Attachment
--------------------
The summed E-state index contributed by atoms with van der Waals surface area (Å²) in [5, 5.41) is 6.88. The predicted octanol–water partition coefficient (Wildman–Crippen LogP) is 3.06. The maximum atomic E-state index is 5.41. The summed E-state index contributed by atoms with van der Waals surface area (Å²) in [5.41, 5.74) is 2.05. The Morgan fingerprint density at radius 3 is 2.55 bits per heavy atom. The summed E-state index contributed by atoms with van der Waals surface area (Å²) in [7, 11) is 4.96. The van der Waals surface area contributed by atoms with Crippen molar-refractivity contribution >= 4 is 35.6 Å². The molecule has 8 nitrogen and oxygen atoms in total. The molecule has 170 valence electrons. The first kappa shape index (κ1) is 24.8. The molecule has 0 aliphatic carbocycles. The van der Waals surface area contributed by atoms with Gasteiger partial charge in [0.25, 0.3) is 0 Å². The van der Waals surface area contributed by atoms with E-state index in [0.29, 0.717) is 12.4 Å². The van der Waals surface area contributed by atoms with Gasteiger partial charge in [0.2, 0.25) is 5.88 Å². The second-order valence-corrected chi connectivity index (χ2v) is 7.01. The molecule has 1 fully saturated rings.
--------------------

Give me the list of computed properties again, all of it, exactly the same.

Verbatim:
The summed E-state index contributed by atoms with van der Waals surface area (Å²) in [5, 5.41) is 6.88. The predicted octanol–water partition coefficient (Wildman–Crippen LogP) is 3.06. The maximum atomic E-state index is 5.41. The summed E-state index contributed by atoms with van der Waals surface area (Å²) in [5.41, 5.74) is 2.05. The Morgan fingerprint density at radius 3 is 2.55 bits per heavy atom. The summed E-state index contributed by atoms with van der Waals surface area (Å²) in [7, 11) is 4.96. The van der Waals surface area contributed by atoms with Crippen molar-refractivity contribution >= 4 is 35.6 Å². The molecule has 8 nitrogen and oxygen atoms in total. The molecule has 170 valence electrons. The first kappa shape index (κ1) is 24.8. The molecule has 0 aliphatic carbocycles. The van der Waals surface area contributed by atoms with Gasteiger partial charge in [0.25, 0.3) is 0 Å². The van der Waals surface area contributed by atoms with E-state index in [0.29, 0.717) is 12.4 Å². The van der Waals surface area contributed by atoms with Gasteiger partial charge in [0.2, 0.25) is 5.88 Å². The second-order valence-corrected chi connectivity index (χ2v) is 7.01. The molecule has 1 fully saturated rings.